Romney owns Ryan’s plan: Mitt Romney and Paul Ryan sat down for their first joint interview last night on CBS’s “60 Minutes,” in which Romney defended Ryan’s controversial Medicare plan. “What Paul Ryan and I have talked about is saving Medicare, is providing people greater choice in Medicare, making sure it’s there for current seniors,” Romney said. Ryan’s plan would fundamentally change Medicare by moving it away from a guaranteed benefit program to a voucherized “premium support” model in which seniors are given subsidies to pay for care. But those subsidies wouldn’t keep up with medical costs over time.
Ryan’s bills: Romney’s campaign advisers said the candidate picked Ryan in part for his D.C. and legislative experience, but the congressman has passed only two bills during 13 years in Congress — and neither are very consequential. Ryan sucessfully got a bill signed into law in 2000 that renamed a post office in his district. The other bill was a 2008 piece of legislation that tweaked the excise tax on archery arrows — instead of a 12.4 percent sales tax, arrows now get a flat rate. Ryan is an avid bow hunter and likely benefited from the change.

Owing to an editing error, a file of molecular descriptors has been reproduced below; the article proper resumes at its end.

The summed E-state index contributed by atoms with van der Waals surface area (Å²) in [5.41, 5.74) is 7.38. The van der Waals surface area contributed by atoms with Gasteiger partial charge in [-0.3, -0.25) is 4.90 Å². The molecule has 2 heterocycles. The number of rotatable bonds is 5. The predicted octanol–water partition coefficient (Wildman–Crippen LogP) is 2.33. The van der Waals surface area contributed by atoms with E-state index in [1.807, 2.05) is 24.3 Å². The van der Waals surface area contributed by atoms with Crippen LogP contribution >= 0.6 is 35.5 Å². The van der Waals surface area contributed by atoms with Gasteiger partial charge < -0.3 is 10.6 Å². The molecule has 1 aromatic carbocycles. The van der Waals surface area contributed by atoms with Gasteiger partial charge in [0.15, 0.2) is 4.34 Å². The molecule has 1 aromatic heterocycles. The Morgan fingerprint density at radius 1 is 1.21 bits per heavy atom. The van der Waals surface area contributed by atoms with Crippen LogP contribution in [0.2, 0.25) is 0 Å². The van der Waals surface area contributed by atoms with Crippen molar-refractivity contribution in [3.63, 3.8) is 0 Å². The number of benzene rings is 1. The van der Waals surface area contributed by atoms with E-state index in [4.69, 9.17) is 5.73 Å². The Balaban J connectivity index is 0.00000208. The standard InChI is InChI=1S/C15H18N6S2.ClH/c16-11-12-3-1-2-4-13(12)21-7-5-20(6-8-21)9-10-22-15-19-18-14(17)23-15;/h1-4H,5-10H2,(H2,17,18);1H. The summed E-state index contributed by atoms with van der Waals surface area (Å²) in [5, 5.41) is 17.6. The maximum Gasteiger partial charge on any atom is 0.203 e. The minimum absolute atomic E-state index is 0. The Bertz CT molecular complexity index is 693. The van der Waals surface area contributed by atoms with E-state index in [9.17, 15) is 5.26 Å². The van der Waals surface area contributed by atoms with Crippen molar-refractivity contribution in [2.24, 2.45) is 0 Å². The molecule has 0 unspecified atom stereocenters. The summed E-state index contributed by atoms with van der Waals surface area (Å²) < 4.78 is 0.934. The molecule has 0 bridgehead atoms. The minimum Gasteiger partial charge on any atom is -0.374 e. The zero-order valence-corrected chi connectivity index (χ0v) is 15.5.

Another military milestone: Brig. Gen. Tammy S. Smith became the military’s first openly gay flag officer (a general or admiral) Friday when she had her wife pin her new star on her uniform in a promotion ceremony. The couple married in March 2011 in D.C. Sue Fulton, a spokeswoman for OutServe, an organization of lesbians and gay men in the military, said there are likely other gay flag officers serving less openly and that Smith’s public acknowledgment is a significant milestone.
Sarah Palin skipping convention: The former Alaska governor will not be speaking at the Republican National Convention, though it’s unclear whose choice that was. “This year is a good opportunity for other voices to speak at the convention, and I’m excited to hear them … I intend to focus on grassroots efforts to rally Independents and the GOP base to elect Senate and House members so a wise Congress is ready to work with our new President to get our country back on the right path,” she said in a statement.
Holding the fire on Holder: Rep. Darrell Issa is suing Attorney General Eric Holder over the Fast and Furious gun walking scandal, demanding documents that Holder has said he can’t hand over. The case likely won’t be decided before January, when a new Congress gets sworn in, and thus is largely meaningless, but it allows Republicans to keep up the pressure on Holder to score political points. Issa’s committee said they would file a civil contempt suit today.